Follow the directions. I resorted to a heat mat and lamp to start seeds indoors. I read the instructions for timing and temperature. I looked at my cups of dirt day after day and they always looked the same. But I kept misting them and made sure the light was on the required number of hours. Then one day, wow, I saw green. Was I ever excited!
Reading the Word and praying is what nurtures the nucleus of Scripture in the soil of our souls.
Continue to feed. Once I saw little stems emerge I still needed to nourish them or they wouldn’t grow. We need to be faithful to continue to feed no matter what we feel like or what our outcome appears to be. The Lord’s power is contained in those living words and will give us results as long as we sustain what we hear with prayer and continued Bible study.
The kingdom of God is within us (Luke 17:21), and one day what is sown in our hearts will grow as large as the mustard tree does in the ground. We will then have fruit to feed others with like the mustard tree gives of its life to house the birds.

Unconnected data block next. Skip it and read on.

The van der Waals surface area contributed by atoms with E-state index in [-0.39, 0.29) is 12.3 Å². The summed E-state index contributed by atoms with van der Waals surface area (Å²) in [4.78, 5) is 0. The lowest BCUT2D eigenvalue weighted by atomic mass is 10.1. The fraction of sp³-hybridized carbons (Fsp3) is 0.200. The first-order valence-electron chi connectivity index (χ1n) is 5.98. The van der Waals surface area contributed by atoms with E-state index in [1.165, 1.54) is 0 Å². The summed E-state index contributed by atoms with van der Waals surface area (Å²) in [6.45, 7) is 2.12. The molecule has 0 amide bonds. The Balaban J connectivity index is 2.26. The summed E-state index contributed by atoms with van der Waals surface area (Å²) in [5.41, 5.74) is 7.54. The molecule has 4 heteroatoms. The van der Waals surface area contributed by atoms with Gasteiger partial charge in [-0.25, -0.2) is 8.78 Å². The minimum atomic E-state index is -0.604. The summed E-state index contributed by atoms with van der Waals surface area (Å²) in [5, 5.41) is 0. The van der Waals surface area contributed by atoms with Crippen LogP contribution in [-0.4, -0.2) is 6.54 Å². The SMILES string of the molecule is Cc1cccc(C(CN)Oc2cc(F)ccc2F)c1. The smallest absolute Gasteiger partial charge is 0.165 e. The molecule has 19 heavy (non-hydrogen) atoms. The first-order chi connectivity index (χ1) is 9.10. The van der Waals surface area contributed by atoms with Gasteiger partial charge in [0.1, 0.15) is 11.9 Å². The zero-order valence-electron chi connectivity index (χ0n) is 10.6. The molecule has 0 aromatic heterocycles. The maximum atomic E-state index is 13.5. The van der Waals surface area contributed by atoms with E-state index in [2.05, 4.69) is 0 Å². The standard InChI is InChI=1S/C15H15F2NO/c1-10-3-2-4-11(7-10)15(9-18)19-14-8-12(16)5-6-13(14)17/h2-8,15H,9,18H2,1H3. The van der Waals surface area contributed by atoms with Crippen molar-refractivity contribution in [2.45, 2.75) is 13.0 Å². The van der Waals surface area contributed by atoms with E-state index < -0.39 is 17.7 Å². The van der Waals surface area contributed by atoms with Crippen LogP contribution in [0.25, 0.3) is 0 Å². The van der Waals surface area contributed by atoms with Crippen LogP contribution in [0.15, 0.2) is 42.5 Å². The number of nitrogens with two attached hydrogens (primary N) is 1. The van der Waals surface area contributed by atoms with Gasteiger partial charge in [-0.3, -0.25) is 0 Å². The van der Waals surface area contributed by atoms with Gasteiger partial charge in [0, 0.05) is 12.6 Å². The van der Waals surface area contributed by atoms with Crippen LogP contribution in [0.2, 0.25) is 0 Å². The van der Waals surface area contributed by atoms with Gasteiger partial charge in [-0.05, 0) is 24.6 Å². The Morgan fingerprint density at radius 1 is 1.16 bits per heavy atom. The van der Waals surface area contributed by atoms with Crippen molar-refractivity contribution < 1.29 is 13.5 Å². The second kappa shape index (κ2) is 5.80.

But the seed on good soil stands for those with an honest and good heart. Those people hear the message. They keep it in their hearts. They remain faithful and produce a good crop. (Luke 8:15 NIRV)
Christ’s identity is in those Word nuggets that we plant in our hearts. A seed that isn’t planted can’t grow. The fruit of the Spirit will bloom with an orchard full of heart food when we are faithful to tend our garden.
Join the conversation and share your thoughts.
What to do when we feel our lives aren’t changing (click to tweet)
Amen! I could so relate to everything you shared Ms. Barbara. We can't change ourselves, just like we can't expect crops to germinate, grow, and produce without the right ingredients and timing. I so loved your analogy ma'am. Back to "changing ourselves" though; my thoughts focused on how I can't make those changes, but I have to surrender myself to God so that His Holy Spirit can make the changes and provide the nourishment I need to achieve the growth He wants for me. What a powerful example you provided ma'am. Thank you so much! Now, how do we deal with those "weeds" that will inevitably crop up? :-)ReplyDelete
You nailed the answer. J.D. We surrender to God and allow the Holy Spirit to produce the growth and change. Thanks so much for sharing your inspiring thoughts. Blessings!Delete